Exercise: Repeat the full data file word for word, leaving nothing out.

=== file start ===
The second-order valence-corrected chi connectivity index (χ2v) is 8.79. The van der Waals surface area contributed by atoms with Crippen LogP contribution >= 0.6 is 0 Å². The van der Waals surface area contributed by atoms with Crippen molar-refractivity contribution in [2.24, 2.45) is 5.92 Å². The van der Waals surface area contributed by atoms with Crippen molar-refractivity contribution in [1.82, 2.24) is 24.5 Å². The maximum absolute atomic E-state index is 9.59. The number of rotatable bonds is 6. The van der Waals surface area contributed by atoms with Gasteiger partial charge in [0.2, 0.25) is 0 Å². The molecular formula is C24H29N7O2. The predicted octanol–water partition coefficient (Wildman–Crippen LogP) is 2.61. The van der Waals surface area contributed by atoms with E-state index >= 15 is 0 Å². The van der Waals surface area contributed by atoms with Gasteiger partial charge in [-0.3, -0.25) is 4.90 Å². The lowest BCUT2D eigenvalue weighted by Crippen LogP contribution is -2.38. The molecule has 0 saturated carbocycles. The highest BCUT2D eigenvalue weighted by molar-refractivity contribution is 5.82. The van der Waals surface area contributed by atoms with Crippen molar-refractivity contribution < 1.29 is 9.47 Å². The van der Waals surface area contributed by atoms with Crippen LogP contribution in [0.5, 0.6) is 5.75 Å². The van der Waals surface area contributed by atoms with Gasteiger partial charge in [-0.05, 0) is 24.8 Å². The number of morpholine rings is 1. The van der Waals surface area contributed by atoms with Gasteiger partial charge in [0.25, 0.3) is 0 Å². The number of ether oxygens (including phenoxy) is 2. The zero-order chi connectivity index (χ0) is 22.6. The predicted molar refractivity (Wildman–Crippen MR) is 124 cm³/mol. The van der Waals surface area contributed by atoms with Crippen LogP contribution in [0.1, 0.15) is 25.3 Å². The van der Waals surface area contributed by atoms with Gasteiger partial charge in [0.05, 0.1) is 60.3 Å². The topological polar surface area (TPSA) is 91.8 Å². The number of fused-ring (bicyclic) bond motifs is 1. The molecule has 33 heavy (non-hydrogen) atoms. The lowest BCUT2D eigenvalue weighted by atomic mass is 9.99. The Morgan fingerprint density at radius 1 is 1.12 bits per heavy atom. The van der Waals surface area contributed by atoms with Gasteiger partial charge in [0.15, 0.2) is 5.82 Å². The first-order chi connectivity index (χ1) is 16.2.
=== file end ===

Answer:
The second-order valence-corrected chi connectivity index (χ2v) is 8.79. The van der Waals surface area contributed by atoms with Crippen LogP contribution >= 0.6 is 0 Å². The van der Waals surface area contributed by atoms with Crippen molar-refractivity contribution in [2.24, 2.45) is 5.92 Å². The van der Waals surface area contributed by atoms with Crippen molar-refractivity contribution in [1.82, 2.24) is 24.5 Å². The maximum absolute atomic E-state index is 9.59. The number of rotatable bonds is 6. The van der Waals surface area contributed by atoms with Gasteiger partial charge in [0.2, 0.25) is 0 Å². The molecular formula is C24H29N7O2. The predicted octanol–water partition coefficient (Wildman–Crippen LogP) is 2.61. The van der Waals surface area contributed by atoms with E-state index >= 15 is 0 Å². The van der Waals surface area contributed by atoms with Gasteiger partial charge in [-0.3, -0.25) is 4.90 Å². The lowest BCUT2D eigenvalue weighted by Crippen LogP contribution is -2.38. The molecule has 0 saturated carbocycles. The highest BCUT2D eigenvalue weighted by molar-refractivity contribution is 5.82. The van der Waals surface area contributed by atoms with Crippen molar-refractivity contribution < 1.29 is 9.47 Å². The van der Waals surface area contributed by atoms with Crippen LogP contribution in [0.5, 0.6) is 5.75 Å². The van der Waals surface area contributed by atoms with Gasteiger partial charge in [-0.05, 0) is 24.8 Å². The number of morpholine rings is 1. The van der Waals surface area contributed by atoms with Gasteiger partial charge in [0.25, 0.3) is 0 Å². The number of ether oxygens (including phenoxy) is 2. The zero-order chi connectivity index (χ0) is 22.6. The predicted molar refractivity (Wildman–Crippen MR) is 124 cm³/mol. The van der Waals surface area contributed by atoms with Crippen LogP contribution in [0.1, 0.15) is 25.3 Å². The van der Waals surface area contributed by atoms with Gasteiger partial charge in [0.05, 0.1) is 60.3 Å². The topological polar surface area (TPSA) is 91.8 Å². The number of fused-ring (bicyclic) bond motifs is 1. The molecule has 33 heavy (non-hydrogen) atoms. The lowest BCUT2D eigenvalue weighted by atomic mass is 9.99. The Morgan fingerprint density at radius 1 is 1.12 bits per heavy atom. The van der Waals surface area contributed by atoms with Gasteiger partial charge in [0.15, 0.2) is 5.82 Å². The first-order chi connectivity index (χ1) is 16.2.